So you wanna’ buy a boat, eh? Well here’s my guide to making the process of getting yourself on the water a might easier.
What Kind of Boat
First ask yourself why you want a boat. How often can you expect to use it? Is it for you (for fishing or cruising) or is it a family boat from the outset? Are you going to trailer it, or dock it in a marina? Then ask yourself why you want a boat again, and see if the answers you come up with make sense.
Perhaps joining a rental club is a better idea for you. You pay a membership fee and schedule your boat when you want. Arrive at the dock and you’re off. Return, pay for fuel, and leave. No prepping, no maintenance, and no wash-downs after you’re beat from being on the boat all day.
Still want to buy? Ok, I get it.
Style will be a factor, but you may have your dreamboat in mind already. Regardless, include your spouse in the decision making process. Consider things such as ease of boarding from both the sides and the rear of your boat. If you have kids, how important will a swim platform be? You need to write all of this down before you start speaking to salespeople or looking for a used boat. The more you know about what you want and how you plan on using the boat … and who will be using it … the better your decision-making will be.
Do you really need a boat with a cabin, or would a center console make more sense? With large boats, is speed and deep-water handling ability key, or are you thinking of this as a getaway/vacation home with that you can move around? Again, do you need a big cabin or would you prefer a big deck? Do you need to go fast or do you want to mosey along enjoying life (and travel long distances somewhat economically)? How long do you intend to use your boat? From Memorial Day to Labor Day, or from April Fools Day to Pearl Harbor Day? All these decisions factor in.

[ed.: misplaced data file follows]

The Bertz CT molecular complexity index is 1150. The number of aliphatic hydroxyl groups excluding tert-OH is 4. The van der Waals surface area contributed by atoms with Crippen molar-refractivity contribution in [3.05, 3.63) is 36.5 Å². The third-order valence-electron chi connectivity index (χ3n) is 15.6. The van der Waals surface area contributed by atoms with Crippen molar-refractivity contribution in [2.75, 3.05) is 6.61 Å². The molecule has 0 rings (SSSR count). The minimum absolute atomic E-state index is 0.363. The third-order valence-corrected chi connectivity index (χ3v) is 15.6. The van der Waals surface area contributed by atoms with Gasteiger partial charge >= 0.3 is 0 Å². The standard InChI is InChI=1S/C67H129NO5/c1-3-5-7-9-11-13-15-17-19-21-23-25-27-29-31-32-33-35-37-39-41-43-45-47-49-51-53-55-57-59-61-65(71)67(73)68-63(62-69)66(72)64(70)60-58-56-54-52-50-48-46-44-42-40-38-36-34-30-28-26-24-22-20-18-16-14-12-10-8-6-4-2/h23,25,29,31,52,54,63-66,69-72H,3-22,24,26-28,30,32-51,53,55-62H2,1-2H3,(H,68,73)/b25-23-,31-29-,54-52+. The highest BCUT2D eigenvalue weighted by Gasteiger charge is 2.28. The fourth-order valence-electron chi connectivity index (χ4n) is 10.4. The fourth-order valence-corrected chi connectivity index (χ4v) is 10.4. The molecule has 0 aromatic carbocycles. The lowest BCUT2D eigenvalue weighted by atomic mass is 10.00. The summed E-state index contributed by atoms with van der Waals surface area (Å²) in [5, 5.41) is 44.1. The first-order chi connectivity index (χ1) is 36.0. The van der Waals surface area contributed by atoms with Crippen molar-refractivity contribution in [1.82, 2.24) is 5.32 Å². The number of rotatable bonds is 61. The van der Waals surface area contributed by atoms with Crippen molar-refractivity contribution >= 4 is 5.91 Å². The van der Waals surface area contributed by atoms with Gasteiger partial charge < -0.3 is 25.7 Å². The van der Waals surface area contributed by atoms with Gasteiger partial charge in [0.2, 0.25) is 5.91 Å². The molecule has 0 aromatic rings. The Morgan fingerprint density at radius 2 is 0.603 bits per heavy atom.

Oh. And one of the most important decisions you’ll make — unless you’re a single male with no prospects of being anything other … ever — is what type head (bathroom) your boat will have. Females over the age of about six or seven want privacy and a nice environment for a bathroom. This is a major consideration if you want your boat used as you envision.
Naturally cost is a factor, but beyond the price you’ll pay for a boat, you may also have storage and hauling fees, maintenance fees, bottom painting, insurance … the list goes on and on. This all adds up on the monthly “nut.” The boat may cost $350 a month, but with fuel (gas and diesel) running around $4 a gallon, dockage fees at $40 a foot, etc., things can add up quickly.
If you’re buying new, you’ve got the assurance of warranties. Your boat itself will fall under a warranty, and the engine will be warrantied. That’s about as carefree a deal as you can get. Things may still go wrong, but at least there is recourse. And don’t hesitate to shop around at the boat shows.
A used boat, on the other hand, is sold under caveat emptor. Ask why the boat is for sale, how long it’s been on the market, and don’t buy a boat without a survey. You’ll want to know engine hours, the last time the boat was in the water, what the condition the trailer is (if appropriate). If it a used sailboat look at all the sails carefully. If you purchase a used boat from a dealer, there may be extended warrantees involved — a good thing. There won’t be any in private sales. Know what you’re looking at, know what you want, make sure you sea trial the boat and go over everything — everything — with the proverbial fine-toothed comb.
Used boats may come with a ton of electronics (of various vintage and in various shape), whereas electronics are options on new boats. Regardless, you will want a good sonar (a depth-finder/fish-finder – something that shows what’s under your boat); and, yes, they make forward-looking sonar as well. If you plan on any traveling (or bad-weather boating), a good chartplotter is very handy. Radar on large boats is a no brainer, but on smaller craft may be overkill.
Do you want music or television on board? Do you want (and can you fit) a 12-inch touch screen display, or will a five-incher be a smarter choice? The list goes on and on. With the exception of the aforementioned navigational electronics, everything is a luxury, but if you want it, get it while you can. Aftermarket installation — whether you do it yourself or have it done — can be a pain.
BoatUS offers a handy checklist for boat buying at boatus.com/buyer/guide/checklist.asp, as well as a complete and very thorough guide (for either buyer or seller) at boatus.com/buyer/guide/guide_intro.asp. The National Marine Manufacturers Association, through its Discover Boating program offers this one: discoverboating.com/buying/faq.aspx, as well.
And remember the old boater’s saying: The two happiest days of your life are the day you buy your boat … and the day you sell it. See ya’ — hopefully — on the water!